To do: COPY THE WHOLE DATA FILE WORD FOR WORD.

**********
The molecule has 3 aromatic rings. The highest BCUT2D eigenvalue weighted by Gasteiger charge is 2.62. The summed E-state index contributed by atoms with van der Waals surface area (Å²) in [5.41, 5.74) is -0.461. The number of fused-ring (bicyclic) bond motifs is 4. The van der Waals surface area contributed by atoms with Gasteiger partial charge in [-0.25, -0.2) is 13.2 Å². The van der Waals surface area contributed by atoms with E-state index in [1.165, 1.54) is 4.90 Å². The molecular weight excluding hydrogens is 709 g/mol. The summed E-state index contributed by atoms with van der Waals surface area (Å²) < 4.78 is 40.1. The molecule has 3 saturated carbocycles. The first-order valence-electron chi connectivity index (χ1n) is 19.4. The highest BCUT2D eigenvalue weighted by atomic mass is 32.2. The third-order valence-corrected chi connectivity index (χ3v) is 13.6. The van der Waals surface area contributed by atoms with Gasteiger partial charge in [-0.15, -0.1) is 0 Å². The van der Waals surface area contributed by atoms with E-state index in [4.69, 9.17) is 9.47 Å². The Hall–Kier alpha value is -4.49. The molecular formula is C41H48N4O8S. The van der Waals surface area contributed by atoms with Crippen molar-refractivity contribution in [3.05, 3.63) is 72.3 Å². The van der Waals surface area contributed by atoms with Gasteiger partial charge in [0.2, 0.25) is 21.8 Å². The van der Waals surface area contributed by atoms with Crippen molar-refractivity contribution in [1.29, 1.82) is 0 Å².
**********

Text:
The molecule has 3 aromatic rings. The highest BCUT2D eigenvalue weighted by Gasteiger charge is 2.62. The summed E-state index contributed by atoms with van der Waals surface area (Å²) in [5.41, 5.74) is -0.461. The number of fused-ring (bicyclic) bond motifs is 4. The van der Waals surface area contributed by atoms with Gasteiger partial charge in [-0.25, -0.2) is 13.2 Å². The van der Waals surface area contributed by atoms with E-state index in [1.165, 1.54) is 4.90 Å². The molecular weight excluding hydrogens is 709 g/mol. The summed E-state index contributed by atoms with van der Waals surface area (Å²) < 4.78 is 40.1. The molecule has 3 saturated carbocycles. The first-order valence-electron chi connectivity index (χ1n) is 19.4. The highest BCUT2D eigenvalue weighted by atomic mass is 32.2. The third-order valence-corrected chi connectivity index (χ3v) is 13.6. The van der Waals surface area contributed by atoms with Gasteiger partial charge in [-0.15, -0.1) is 0 Å². The van der Waals surface area contributed by atoms with E-state index in [4.69, 9.17) is 9.47 Å². The Hall–Kier alpha value is -4.49. The molecular formula is C41H48N4O8S. The van der Waals surface area contributed by atoms with Crippen molar-refractivity contribution in [3.05, 3.63) is 72.3 Å². The van der Waals surface area contributed by atoms with Gasteiger partial charge in [0.2, 0.25) is 21.8 Å². The van der Waals surface area contributed by atoms with Crippen molar-refractivity contribution in [1.29, 1.82) is 0 Å².